What works in a team’s favor? Documentation. We can only evaluate what we see, read, or hear. The moments of failed attachments, the reflection, and the reasons to change this piece of the attachment or tweak that piece of code — all of this provides us as evaluators with insight into what your team is learning and exploring. We love hearing about the “why” and learning from teams about what did or didn’t work. It is within the “why” that you see the true magic happen; this is what good engineers, programmers, explorers, and designers are made of. It is that combination of grit, perseverance, and determination that is ultimately the secret sauce in a successful mission and team.

What makes our eyes widen? Creativity. Sure, you can solve the missions without it, and that’s a perfectly reasonable approach, but what can you do as a team that pushes the boundaries? How can you think outside the box and show us something that inspires more curiosity and innovation?

What melts our hearts? Authentic kid power. We don’t necessarily want the most polished presentation or bulletproof logbook. It’s more important for us to see that all the work was done by the teams themselves. Sure, help here and there is important when it helps teams learn something new and discover new tools and skills, but we love to see those little spelling errors and chicken-scratch drawings of prototypes and problem-solving efforts.

What makes it all come together? Collaboration and teamwork. We love seeing who contributed to what, and we love getting to know our teams better. Help us better understand your team dynamic, who brings what to the table, and what about this experience taught you something new about yourself or your team. If you are not part of a team, that is okay. We still want to see where you get your inspiration and ideas from, and how you pushed your own boundaries.

We are in awe of everything you’ve accomplished, and we look forward to seeing you all again next year. Congrats again, and don’t forget that you can register for Year 5 starting June 10th, 2019. We will be releasing a handful of mini-missions that you and your teams can use for summer training to prepare for what we hope will be the best year yet for the Wonder League!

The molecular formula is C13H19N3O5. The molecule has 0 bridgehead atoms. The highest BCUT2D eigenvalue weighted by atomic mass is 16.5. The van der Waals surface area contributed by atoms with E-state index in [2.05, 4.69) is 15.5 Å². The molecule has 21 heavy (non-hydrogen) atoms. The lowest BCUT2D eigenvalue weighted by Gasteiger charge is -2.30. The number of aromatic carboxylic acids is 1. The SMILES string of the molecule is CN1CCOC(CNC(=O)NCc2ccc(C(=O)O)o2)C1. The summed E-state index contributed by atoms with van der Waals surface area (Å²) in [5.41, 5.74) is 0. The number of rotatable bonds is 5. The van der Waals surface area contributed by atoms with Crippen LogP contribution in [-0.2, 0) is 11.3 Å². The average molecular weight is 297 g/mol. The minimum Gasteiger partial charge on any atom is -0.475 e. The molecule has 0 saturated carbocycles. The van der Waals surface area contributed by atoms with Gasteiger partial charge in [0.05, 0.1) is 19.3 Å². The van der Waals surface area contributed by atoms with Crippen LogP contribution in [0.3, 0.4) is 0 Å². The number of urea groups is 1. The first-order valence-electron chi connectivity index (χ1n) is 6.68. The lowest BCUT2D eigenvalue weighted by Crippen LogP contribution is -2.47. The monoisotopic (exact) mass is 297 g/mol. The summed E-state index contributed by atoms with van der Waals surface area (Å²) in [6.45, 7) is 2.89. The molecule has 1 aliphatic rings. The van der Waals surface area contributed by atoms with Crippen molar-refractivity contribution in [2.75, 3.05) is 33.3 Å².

Wonder League Robotics Competition  |  

Wonder League Robotics Competition Honorable Mentions for Year 4

May 15, 2019

We were delighted with the incredible work that we saw from all the WLRC teams this year. Our overall winning teams and finalists all took it to the next level, and now that we have wrapped up one of our most exciting years of the Wonder League Robotics Competition, we wanted to highlight some additional teams that stood out with a couple of Honorable Mentions. We hope this will help to provide some inspiration for next year’s competition as well as some “a-ha” moments from all of us here at Wonder Workshop.

Drumroll, please …

Artistic Achievement: Team Ufoki’s underwater decorations bubbled with creativity. There was nothing that this team didn’t use in creating a world of their own. They sewed original outfits and creature tails, molded various sea critters, and ensured that their mysterious sea creature was as unique as their presentation. This team was fun to watch from start to finish and inspired all of us.

Inventive and Imaginative: Team Flying Pigs’ imaginations shone through in all that they did, including their presentation, their set design (which even had a sunken pirate ship!), and their well-crafted story. We learned a lot about their mysterious sea creature, the Cactapus, and we giggled our way through their whole presentation.

On-Point Producers: Team D.A.S.H-O showed a whole lot of dedication to their final mission and even created a website documenting their journey. After the production they put together, we wouldn’t be surprised to see this team taking on their local news channel! Watch out, CNN: Team D.A.S.H-O is coming for ya!

Mechanical Masterminds: Team Baby Sharks created a pulley device that aided in the delivery of the babies from their nest to their mysterious sea creature mom. The mechanism not only showed ingenuity but also made our team here at Wonder Workshop start to think about how to incorporate such things into future missions.

Collaborative Quintets: The RMS Coders showcased strong and clear teamwork, collaboration, planning, and problem-solving throughout their journey. The team illustrated their process from start to finish by talking it out with their audience during their panel interviews. They summed up the final mission perfectly by saying, “It takes a lot of tries to get one thing working, and nothing is impossible.”